I don’t plan on playing because frankly I don’t think I have what it takes to get good. But it seems like a fun game to watch. I watch starcraft but don’t play it for similar reasons, but it’s easy to follow and enjoy watching the pros for the most part.
Is chess easy to follow if you don’t play it? Or would I just be wasting my time?
I have the same question about go. Is my idiot brain going to be too far behind for me to follow it?
Unless it’s one of those “speed tournaments” . . . I don’t see how it couldn’t be easy to follow.
Understanding what’s going on . . . or implications for a given move . . . you’d likely need to be pretty familiar with the game
no point following chess or Go anymore.
Just download Alpha0 or AlphaGo and watch it play itself
I watched a documentary about AlphaGo. It was interesting but I understood none of the moves.
Chess is fairly straight-foward to follow. because it’s all about micro
Go has both micro and macro aspects. You’re fighting each other while simultaneously needing to secure territory, it’s kinda like Starcraft
not gonna lie, the most recent scandal involving mr hans got me intrigued
Commentators on Twitch do a pretty good job of explaining it so that people watching can sorta follow even if they suck at Chess.
If you’re interested you should try playing at least a little, you’ll understand it better. There are plenty of places to play for free online.
If you really just want to watch catch some master games on You Tube.
If you can pass actuarial exams you can become very good at chess. Most of it is memorizing positions and knowing the optimal way to play it out.
don’t the movesets become prohibitively expansive after like 5 moves?
so really all the memorization is just the first few moves then it’s anyone’s game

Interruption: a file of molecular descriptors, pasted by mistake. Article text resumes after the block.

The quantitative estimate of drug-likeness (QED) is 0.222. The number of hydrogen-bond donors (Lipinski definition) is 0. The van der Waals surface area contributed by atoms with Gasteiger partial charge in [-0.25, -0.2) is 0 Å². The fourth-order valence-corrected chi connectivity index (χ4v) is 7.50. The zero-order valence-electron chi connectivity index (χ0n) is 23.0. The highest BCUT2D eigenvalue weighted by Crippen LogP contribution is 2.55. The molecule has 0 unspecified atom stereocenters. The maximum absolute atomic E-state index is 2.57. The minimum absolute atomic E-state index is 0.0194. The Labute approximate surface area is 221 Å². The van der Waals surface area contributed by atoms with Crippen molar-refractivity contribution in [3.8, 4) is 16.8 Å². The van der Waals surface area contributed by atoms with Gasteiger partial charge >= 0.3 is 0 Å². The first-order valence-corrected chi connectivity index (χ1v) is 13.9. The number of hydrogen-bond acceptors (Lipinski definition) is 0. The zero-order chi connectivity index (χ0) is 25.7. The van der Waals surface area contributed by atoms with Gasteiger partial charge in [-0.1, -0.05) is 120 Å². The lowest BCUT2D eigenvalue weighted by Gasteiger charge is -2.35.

I suck at memorization. That was the worst part of the exams. I am good at chess though. At a non-professional level, memorization in chess is extremely overrated.
There are basically three phases of the game: the opening (just about all of which will be thoroughly memorized by grandmasters), the middle and the end game.
If you’re super good at chess you’ve basically memorized lots and lots of openings and all their different variations. Then the middle game is lots of tactics, but the positions will generally cluster into certain types which all relate pretty similarly tactically. And then the end game becomes a bit of a mix of memorizing the optimal way to deal with this given ending position and just having a good sense of the tactics to deal with the position at hand.
Bobby Fischer invented (I think) a different style of chess where you start with a semi-random position in order to make it more interesting because at that level it’s all just like studying for an exam.
I would also add that a big part of the end game is your ability to “understand” what your opponent is most likely to do in response to your moves.
That is, did you learn anything about your opponent during the middle game?
yes, it’s called “Chess 960” or “Fischer Random Chess”. The back row is somewhat randomized, with a couple of rules, and so there are 960 different starting positions, which eliminates the value of memorized standard openings.
Fun fact- the Fischer Random Championship just started today and is going on all week.
Is chess easy to observe?
As an analogy, imagine watching (American) football on television for the very first time, with no sound. You might get some sense of the game, but you’d miss a lot. Then turn the sound on. The announcer will explain some of the subtleties, but the announcer assumes you know most of the basics, which you don’t.
I think observing chess would be similar, except there is no announcer. It’s probably harder to observe, because a player makes a move that may not be obvious, in anticipation of making the next few moves. (Of course a football quarterback may be doing the same thing.)
Any chess player can teach you the rules of how each piece moves, but the subtleties take more time to learn. If you want to learn, find a Chess for Dummies type book or some videos.
I vaguely recall reading some studies about correlation among school children between chess and math, although in my limited experience some of my good chess opponents were not math-types.
Ah but there are now- on YouTube or Twitch. Live announcers including a channel on chess24 specifically dedicated to beginners who know little to nothing about chess!
Can confirm he’s good at chess. Our head-to-head record is overwhelmingly in his favor, although to be fair I started playing chess after the Queen’s Gambit came out.
Also agree that memorization is not as important at the lower levels since chances are the the game is going to be determined by who makes the last blunder in the game. Funny thing is when I play against @MayanActuary with the white pieces, the first 15 or 16 moves (1 move = both players made a move) have been basically the same every time.